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[C++]Remove objects from vector

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Hi, I find myself constantly struggling with problems related to deleting pointer objects stored in a std::vector. I have an eventmanager which is supposed to handle all the events in the game. The manager updates all events each cycle and cleans up after an event is finished. All events are pointer which must be deleted in addition to being removed from the vector to avoid memory leaks. The following code snippet is a typical update function on one of the event types. As you can see I try to mark the events which has finished and then delete them and remove them from the vector in the end. Through debugging I have found that the first element is deleted like intended but then strange things happen to elementsToBeErased vector. (Among other things it suddenly holds two identical iterators). When crashing at runtime it says the iterator is not dereferenceble in the line: delete (*elementsToBeErased[i]); Can anyone see what I'm doing wrong or recommend a better technique for doing this?
if(!_defenceEvents.empty())
		{
			std::vector<Event_Defence*>::iterator itr = _defenceEvents.begin();
			std::vector<std::vector<Event_Defence*>::iterator> elementsToBeErased;

			for(; itr < _defenceEvents.end(); itr++)
			{
					if((*itr)->eventFinished)//If an event has finished we delete the pointer and mark it for erasing
				{
					elementsToBeErased.push_back(itr);
				}else{
					(*itr)->update(deltaTime);//The actual update of the event
					if((*itr)->ableToMoveOn())
					canMoveOn = true;
				}
			}
			if(!elementsToBeErased.empty())//Erase the "empty" elements of the vector
			{
				const size_t vectorsize = elementsToBeErased.size();
				for(size_t i = 0; i < vectorsize; i++)
				{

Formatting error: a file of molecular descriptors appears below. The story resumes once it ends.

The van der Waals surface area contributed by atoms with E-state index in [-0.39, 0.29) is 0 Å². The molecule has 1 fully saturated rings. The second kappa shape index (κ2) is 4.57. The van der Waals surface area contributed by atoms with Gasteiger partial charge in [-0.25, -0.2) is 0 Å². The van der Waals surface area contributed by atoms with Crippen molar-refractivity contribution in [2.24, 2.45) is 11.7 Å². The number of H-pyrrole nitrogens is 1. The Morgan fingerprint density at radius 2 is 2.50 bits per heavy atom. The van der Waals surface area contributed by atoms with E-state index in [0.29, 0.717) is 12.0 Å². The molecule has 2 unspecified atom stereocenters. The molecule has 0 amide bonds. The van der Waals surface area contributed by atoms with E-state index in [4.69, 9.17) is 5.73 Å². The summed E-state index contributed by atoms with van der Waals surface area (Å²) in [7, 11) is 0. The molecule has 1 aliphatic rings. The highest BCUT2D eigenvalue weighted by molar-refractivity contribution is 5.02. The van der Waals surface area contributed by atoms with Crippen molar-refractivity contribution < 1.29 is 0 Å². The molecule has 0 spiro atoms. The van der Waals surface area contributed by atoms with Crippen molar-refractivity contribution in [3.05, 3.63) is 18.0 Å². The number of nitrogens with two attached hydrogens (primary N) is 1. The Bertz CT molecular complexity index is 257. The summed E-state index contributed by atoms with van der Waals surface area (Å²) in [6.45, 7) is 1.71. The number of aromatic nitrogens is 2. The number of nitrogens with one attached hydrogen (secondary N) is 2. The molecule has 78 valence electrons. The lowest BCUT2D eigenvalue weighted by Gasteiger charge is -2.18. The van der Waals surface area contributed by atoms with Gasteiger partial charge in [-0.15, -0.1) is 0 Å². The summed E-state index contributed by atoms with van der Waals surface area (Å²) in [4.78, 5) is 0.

delete (*elementsToBeErased[i]);
					_defenceEvents.erase(elementsToBeErased[i]);
				}
			}
		}

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When you are erasing element from vector, you effectively reducing elementsToBeErased.size(), while your vectorsize is constant size of original vector. When you try to access 5th element vector of size 4, it gives you access error or invalid/NULL value for that index.

Additionally, when calling 'delete' on vector index, you are destroying and putting random value into it, if it is not NULL. Thus, when you are trying to erase elementsToBeErased[i], it wouldn't know which one it is, because it simply does not exist in vector.

What you should consider doing is a simple while loop, checking for size of elementsToBeErased to be equal to 0, popping values inside it and deleting straightaway.

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Thanks for your reply. Im afraid I don't quite understand what you are suggesting.

I just don't understand what you mean by "popping values inside" and delete straight away. The whole point of this is to erase a specific element from the _defenceEvents vector so I assume its ok to call this in the while loop:


_defenceEvents.erase(*elementsToBeErased.begin());



and in the end I suppose I must erase the first element of elementsToBeErased:


elementsToBeErased.erase(elementsToBeErased.begin());



How do I delete the actual pointer which is stored in _defenceEvents? And how do I pop in a new value afterwards so that the elementsToBeErased element can be erased?

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Erasing an element from a vector invalidates all iterators in that vector (Actually it might be all iterators referencing objects >= the erased object), so as soon as you erase one object, the iterators to all the other objects are invalid.

What Daniel is suggesting is:

// Don't use < for iterators, use != (< may not be available or may take a long time to evaluate)
for(std::vector<Event_Defence*>::iterator itr = _defenceEvents.begin(); itr != _defenceEvents.end();)
{
Event_Defence* object = *itr;
if(object->eventFinished)
{
delete object;
itr = _defenceEvents.erase(itr);
}
else
{
object->update(deltaTime);
if(object->ableToMoveOn())
canMoveOn = true;

// Next object
++itr; // Use pre-increment where possible
}
}

That's the "standard" way to iterate over a container, erasing objects as you go.

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Eww, why not just do this?